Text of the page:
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Customer reviews

4.7 out of 5 stars
24
4.7 out of 5 stars
Boys Don't Cry
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on 15 July 2017
Old school Cure. Not as polished as later albums but very good. This has a hint of the Banshees mixed with punk. A good example of the changes from punk to Goth/new wave.
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on 2 October 2017
Good
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on 12 May 2016
Why would anyone, record company execs or the band themselves, put out an album with the best track (World War) missing? Weird, And disappointing.
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on 29 July 2017
thank you.
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on 13 March 2017
Excellent
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on 14 August 2017
Nice album,delivered on time. Thankyou.
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VINE VOICEon 5 October 2007
This US alternative to The Cure's UK debut album includes their feted NME 'single of the week,' 'Killing An Arab.' Based on a shocking Albert Camus novel, 'The Outsider,' that has always fascinated me, this track is one of the high points of the New Wave era. The trio sound like a fledgling teenage band recording in their Mum's front room with cheap, basic equipment, yet the production is clear and their gift for invention turns each track into a compelling performance.
The title track is the poppiest item here, a single not included on the UK debut. The real interest lies in the inventive touches, such as the 'drip drip drip' of '10.15 Saturday Night' and the blood-curdling scream on 'Subway Song.' Frequently beaty, always cutting to the bone of human behaviour, the album also abounds with melodic hooks. This and the next two albums represent The Cure I remember most fondly.
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on 13 August 2002
How times change. If anyone had told me that Robert Smith and co. were to go from their inauspicious post-punk days to become one of the most well-known UK pop bands there'd ever been, I probably would have accused them of lying. If you're a fan of their later works, or even their not-so-later works, this album will certainly surprise you, but you will probably find it to be a pleasant one.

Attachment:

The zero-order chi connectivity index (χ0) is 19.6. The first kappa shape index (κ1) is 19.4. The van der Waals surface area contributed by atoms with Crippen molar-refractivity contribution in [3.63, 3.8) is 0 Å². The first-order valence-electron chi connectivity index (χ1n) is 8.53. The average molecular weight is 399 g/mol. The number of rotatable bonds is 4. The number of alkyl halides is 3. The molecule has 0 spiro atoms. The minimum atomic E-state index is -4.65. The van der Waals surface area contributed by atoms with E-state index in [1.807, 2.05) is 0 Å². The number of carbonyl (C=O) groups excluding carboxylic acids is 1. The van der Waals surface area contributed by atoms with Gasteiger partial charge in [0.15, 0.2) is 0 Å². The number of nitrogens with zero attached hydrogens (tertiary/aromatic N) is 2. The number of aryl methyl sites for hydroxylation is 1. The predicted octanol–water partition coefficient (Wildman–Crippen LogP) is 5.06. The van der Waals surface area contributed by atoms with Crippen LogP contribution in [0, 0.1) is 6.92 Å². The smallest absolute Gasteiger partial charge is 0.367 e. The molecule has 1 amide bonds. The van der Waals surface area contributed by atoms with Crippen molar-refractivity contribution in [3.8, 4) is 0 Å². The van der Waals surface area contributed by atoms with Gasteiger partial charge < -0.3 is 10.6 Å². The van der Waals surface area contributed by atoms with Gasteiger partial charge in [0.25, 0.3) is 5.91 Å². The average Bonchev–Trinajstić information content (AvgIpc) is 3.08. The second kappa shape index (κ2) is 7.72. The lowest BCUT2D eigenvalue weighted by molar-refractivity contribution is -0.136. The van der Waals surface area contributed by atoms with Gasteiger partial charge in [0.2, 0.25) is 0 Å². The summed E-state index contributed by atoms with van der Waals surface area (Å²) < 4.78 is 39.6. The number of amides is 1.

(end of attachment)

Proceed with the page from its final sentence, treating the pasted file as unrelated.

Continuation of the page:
Displaying a heavy punk influence, especially from The Clash, it seems, Boys Don't Cry is extremely impressive in its own right. The sense of melody in Fire in Cairo, my personal favourite, shines through and displays perhaps the first inkling of Robert Smith's wonderfully abstract lyrics that would first start to show up in a couple of years on their 1981 release, Faith.
But overall, I find this album difficult to fault, other than that Robert's voice seems extremely raw in comparison to their more polished releases, but some may find this a plus point, rather than a minus one. I would recommend this to someone who has already bought a couple of Cure albums and wants to find out how diverse their style has turned out to be.
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on 1 October 2003
Strictly speaking, this album is a combination of the Cure's debut album Three Imaginary Boys and the singles they released throughout 1979. I think it's a masterpiece for any amount of reasons. It's genius lies in the fact that it is superficially very easy listening (even your Granny could digest it) but is not typically mainstream. On seeing the wood from the trees, the listener is invited to experience the depth and power of twelve mind-blowing pieces of music. And The Cure also show that you can do more with less instruments - the album's minimalism is perhaps its main charm. Smith's vocals are also brilliantly raw - not the sort of operatic yodelling he attempted in his later career.Another Day is my perhaps favourite track ... I could go on ...
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on 4 November 2014
The American Version of The Cure's first album, with the addition of the single Killing An Arab.

A stunning punk pop masterpiece, you could say this is where New Wave began.

Only let down by the fact it doesn't contain the quite brilliant track Object that was on the British Version.

This is where it all began for Robert Smith and the gang.

Very, very highly recommended, a must buy.
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